Join The Pack
Twenty years in the future, an epidemic affecting dogs has run through Japan. One city, led by Mayor Kobayashi [Kunichi Nomura] passes a law to send all dogs to an island solely designed for dumping refuse. The first dog deported is Spots [Liev Schrieber], guard dog to the Mayor’s distantly related nephew, Atari Kobayashi [Rankin]. Several years later we are introduced to a pack of alpha dogs led by Chief [Cranston], who witness Atari crash land on the island, in an attempt to find and rescue Spots. Feeling an innate loyalty to a human master, the pack (bar Chief) agree to help Atari find his dog.
What used to be an industry standard for visual effects, stop-motion is rarely utilised these days. As it’s such a time-consuming art form, we tend to only see it in the form of a narrative device (often in a fantasy feature), in very independent shorts/features or huge passion projects. The two recent examples that leap to mind are the works being produced by Laika and Aardman Animation, who hold steadfast, keeping the craft alive. But Anderson’s adaptation of Fantastic Mr Fox cannot be overlooked as it was a truly pleasing release, with the practical nature of a need for attention to detail really lending itself to the auteur director’s distinct style. There was also pleasant use of hand-drawn animation doubling for camera footage but if I’m honest, I felt there was a little too much reliance on this method; to the degree that it ended up feeling like a money saving exercise. Either way, the film is visually glorious and no matter what one thinks of the story or its creator, the talent and skill that has gone into presenting this tale is beyond compare.
There is a lot to love about the casting of this film. An opening title card explains (because of course it does, it’s a Wes Anderson film) that subtitles are few and far between and that everyone speaks in their native language, including the canine characters. This tapestry of sound makes for a very interesting and human presentation, that I wish was utilised more in mainstream releases. Films like Inglourious Basterds for example, switching back and forth between various European language with little care for the audience because the story requires it. Equally here, we have the dogs as the main characters, written to be understood by a Western audience and the human component voiced by Japanese actors without subtitles, either dubbed by a translator or left to understand through the visuals of the performance – which speaks to the trust placed upon the animators. It could be argued that the Japanese characters speak with a favouring of monosyllabic phrases and gairaigo to convey to an English speaking audience but I think that speaks more to the difference between the animal and human counterparts than a cultural commentary. The performances themselves, however, are amusing, endearing and exude simple emotion – all necessary requirements for good characters in any animated family film. The performances themselves are quite simplistic and contribute to a wonderful analysis of mistrust and hysteria.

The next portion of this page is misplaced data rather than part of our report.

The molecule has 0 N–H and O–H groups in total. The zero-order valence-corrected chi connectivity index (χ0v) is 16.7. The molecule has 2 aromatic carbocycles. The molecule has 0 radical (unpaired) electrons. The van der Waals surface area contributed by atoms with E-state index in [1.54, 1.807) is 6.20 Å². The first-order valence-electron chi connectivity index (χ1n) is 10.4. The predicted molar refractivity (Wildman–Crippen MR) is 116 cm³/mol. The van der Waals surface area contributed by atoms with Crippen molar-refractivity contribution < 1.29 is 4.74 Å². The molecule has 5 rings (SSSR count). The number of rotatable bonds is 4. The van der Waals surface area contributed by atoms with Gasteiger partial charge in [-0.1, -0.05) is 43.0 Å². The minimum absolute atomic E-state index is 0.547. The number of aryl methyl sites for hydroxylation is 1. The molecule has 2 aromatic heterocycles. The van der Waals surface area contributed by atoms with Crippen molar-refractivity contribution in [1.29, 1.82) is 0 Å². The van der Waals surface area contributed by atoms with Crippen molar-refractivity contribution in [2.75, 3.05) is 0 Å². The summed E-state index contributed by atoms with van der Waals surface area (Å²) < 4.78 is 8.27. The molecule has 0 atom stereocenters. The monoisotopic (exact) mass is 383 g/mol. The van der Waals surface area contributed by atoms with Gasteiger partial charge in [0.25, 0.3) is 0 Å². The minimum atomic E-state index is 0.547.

Speaking of cast, there was one element that I had issue with. I completely support the idea of the Japanese cast speaking in Japanese and the dogs being various English-speaking actors; it’s a language barrier that younger audience members would understand – unlike other “talking animal” features wherein the fact both species are speaking the same language but one can’t understand the other is odd. I was also enjoying the cultural setting right up until Tracy Walker (voiced by Greta Gerwig) came along and white savioured the film. For people unfamiliar with the phrase, a white saviour, is when a caucasian character arrives in a foreign land and either leads them to victory or highlights the errors of the ways, elevating their entire society. The character of Tracy herself is passionately written and Gerwig does a wonderful job of voicing her but the fact she’s an outsider who could have quite easily been a Japanese character is a problem.